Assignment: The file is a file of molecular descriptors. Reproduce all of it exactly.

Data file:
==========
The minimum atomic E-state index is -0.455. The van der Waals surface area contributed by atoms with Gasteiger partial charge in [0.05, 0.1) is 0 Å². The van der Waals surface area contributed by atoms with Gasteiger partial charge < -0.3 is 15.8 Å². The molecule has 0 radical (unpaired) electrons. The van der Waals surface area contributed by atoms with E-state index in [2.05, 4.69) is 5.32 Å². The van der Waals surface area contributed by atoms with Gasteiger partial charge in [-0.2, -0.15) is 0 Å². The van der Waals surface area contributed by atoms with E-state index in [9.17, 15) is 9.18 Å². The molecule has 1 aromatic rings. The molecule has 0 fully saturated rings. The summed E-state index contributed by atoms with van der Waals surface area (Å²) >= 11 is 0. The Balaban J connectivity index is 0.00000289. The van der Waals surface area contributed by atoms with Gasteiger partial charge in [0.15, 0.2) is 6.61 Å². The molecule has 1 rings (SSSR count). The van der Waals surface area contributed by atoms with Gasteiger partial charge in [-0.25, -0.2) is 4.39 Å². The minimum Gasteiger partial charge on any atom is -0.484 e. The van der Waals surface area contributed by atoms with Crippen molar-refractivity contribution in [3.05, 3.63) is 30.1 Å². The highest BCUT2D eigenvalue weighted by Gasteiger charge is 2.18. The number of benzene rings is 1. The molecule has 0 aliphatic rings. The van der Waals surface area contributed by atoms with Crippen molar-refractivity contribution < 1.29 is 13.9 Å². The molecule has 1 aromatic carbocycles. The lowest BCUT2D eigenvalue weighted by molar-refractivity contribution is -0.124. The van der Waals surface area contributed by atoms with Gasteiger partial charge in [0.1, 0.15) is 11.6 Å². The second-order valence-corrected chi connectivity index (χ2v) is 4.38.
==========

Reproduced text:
The minimum atomic E-state index is -0.455. The van der Waals surface area contributed by atoms with Gasteiger partial charge in [0.05, 0.1) is 0 Å². The van der Waals surface area contributed by atoms with Gasteiger partial charge < -0.3 is 15.8 Å². The molecule has 0 radical (unpaired) electrons. The van der Waals surface area contributed by atoms with E-state index in [2.05, 4.69) is 5.32 Å². The van der Waals surface area contributed by atoms with Gasteiger partial charge in [-0.2, -0.15) is 0 Å². The van der Waals surface area contributed by atoms with E-state index in [9.17, 15) is 9.18 Å². The molecule has 1 aromatic rings. The molecule has 0 fully saturated rings. The summed E-state index contributed by atoms with van der Waals surface area (Å²) >= 11 is 0. The Balaban J connectivity index is 0.00000289. The van der Waals surface area contributed by atoms with Gasteiger partial charge in [0.15, 0.2) is 6.61 Å². The molecule has 1 rings (SSSR count). The van der Waals surface area contributed by atoms with Gasteiger partial charge in [-0.25, -0.2) is 4.39 Å². The minimum Gasteiger partial charge on any atom is -0.484 e. The van der Waals surface area contributed by atoms with Crippen molar-refractivity contribution in [3.05, 3.63) is 30.1 Å². The highest BCUT2D eigenvalue weighted by Gasteiger charge is 2.18. The number of benzene rings is 1. The molecule has 0 aliphatic rings. The van der Waals surface area contributed by atoms with Crippen molar-refractivity contribution < 1.29 is 13.9 Å². The molecule has 1 aromatic carbocycles. The lowest BCUT2D eigenvalue weighted by molar-refractivity contribution is -0.124. The van der Waals surface area contributed by atoms with Gasteiger partial charge in [0.1, 0.15) is 11.6 Å². The second-order valence-corrected chi connectivity index (χ2v) is 4.38.